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Plan for condominium development near Greer Park wins support

Planning commission strongly backs SummerHill's proposal on Bayshore Road

SummerHill Homes has proposed a 48-townhome development at 2850 W. Bayshore Road. Rendering courtesy SDG Architects.

A proposal to build a condominium community next to Greer Park appears to be on the fast track toward approval thanks to new housing laws and enthusiastic vote of support on Wednesday from the Planning and Transportation Commission.

The development from SummerHill Homes calls for building 48 three-story condominiums at 2850 W. Bayshore Road, a commercial site that currently includes a one-story office building. The planning commission on Wednesday voted 6-0, with Commissioner Cari Templeton absent, to support the vesting tentative map for the development, which allows SummerHill to divide the 2.3-acre site into condominiums.

The commission's strong show of support for the project positions it well for final approval by the City Council, which is set to receive it next month. Commissioner Keith Reckdahl was one of several members who lauded the project because it converts offices to housing, a key strategy for Palo Alto as it seeks to meet its regional obligations for new housing and to reduce its jobs-housing imbalance.

"That's really good because you take something that requires housing, and you're producing housing, so it helps on both ends of the spectrum," Reckdahl said of the conversion. "And also, there is no existing housing that gets eliminated or existing tenants that need to be replaced."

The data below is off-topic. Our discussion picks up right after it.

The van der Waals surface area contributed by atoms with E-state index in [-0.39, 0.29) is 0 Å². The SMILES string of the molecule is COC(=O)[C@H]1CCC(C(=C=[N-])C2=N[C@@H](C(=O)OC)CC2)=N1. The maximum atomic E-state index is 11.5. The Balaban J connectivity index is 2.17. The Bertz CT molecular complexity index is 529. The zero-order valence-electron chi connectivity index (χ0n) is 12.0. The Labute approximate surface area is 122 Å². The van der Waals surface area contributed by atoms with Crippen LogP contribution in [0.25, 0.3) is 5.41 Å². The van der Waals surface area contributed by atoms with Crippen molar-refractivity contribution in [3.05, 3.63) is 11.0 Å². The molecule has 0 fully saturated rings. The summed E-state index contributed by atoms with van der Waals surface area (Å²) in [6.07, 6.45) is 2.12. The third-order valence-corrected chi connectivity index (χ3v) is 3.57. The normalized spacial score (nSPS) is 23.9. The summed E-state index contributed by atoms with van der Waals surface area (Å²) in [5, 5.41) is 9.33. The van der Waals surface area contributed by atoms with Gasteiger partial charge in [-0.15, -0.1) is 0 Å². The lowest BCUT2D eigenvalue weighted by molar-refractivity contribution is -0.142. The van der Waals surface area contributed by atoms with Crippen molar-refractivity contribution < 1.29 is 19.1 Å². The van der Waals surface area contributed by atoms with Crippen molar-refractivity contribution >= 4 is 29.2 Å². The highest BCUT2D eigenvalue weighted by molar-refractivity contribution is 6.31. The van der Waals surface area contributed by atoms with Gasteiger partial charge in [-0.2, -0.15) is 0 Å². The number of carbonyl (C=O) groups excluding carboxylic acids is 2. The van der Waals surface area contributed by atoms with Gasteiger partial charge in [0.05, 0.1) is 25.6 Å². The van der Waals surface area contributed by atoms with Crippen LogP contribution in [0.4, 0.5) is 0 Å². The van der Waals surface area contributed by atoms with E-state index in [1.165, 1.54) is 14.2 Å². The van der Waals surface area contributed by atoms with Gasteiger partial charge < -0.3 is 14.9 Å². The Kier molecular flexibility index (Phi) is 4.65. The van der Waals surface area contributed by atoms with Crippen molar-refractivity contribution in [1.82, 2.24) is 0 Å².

Commission Chair Ed Lauing echoed this sentiment.

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"I just couldn't be more delighted with the concept of removing office and putting housing in there because that solves a double whammy for us as a city because the current ratio is out of whack and that help us a lot," Lauing said.

The commission's vote in favor of the project comes just a month after the project suffered a setback at a hearing of the Architectural Review Board, which unanimously recommended rejecting the project. At its April 21 hearing, the board strongly criticized the proposed development, with members arguing that it does not have a "unified and coherent design," does not create an "internal sense of order" and fails to promote safety for bicyclists and pedestrians.

In the past, criticism would typically trigger further revisions and reviews and stretch out the approval process by months. But thanks to recent laws such as Senate Bill 330 and the Housing Accountability Act, a prolonged review process is no longer an option. Absent very specific findings that the project violates local zoning codes, runs counter to the Comprehensive Plan or would cause "serious public health problems," the city must approve the project within 90 days of the certification of the project's environmental analysis. It is also limited to five public hearings, which includes reviews by all boards and commissions, the council hearing and any potential appeals.

The laws have upended the city's approval process. In the past, a vesting tentative map — which locks in entitlements for the developer — wouldn't be considered until after a developer completed the architectural review process and obtained the needed permits for the project (In this case, SummerHill needs a conditional use permit to build residential units at a site zoned for research, office and limited manufacturing use). With the new deadlines in place, the council will find itself considering all of these items at the same meeting.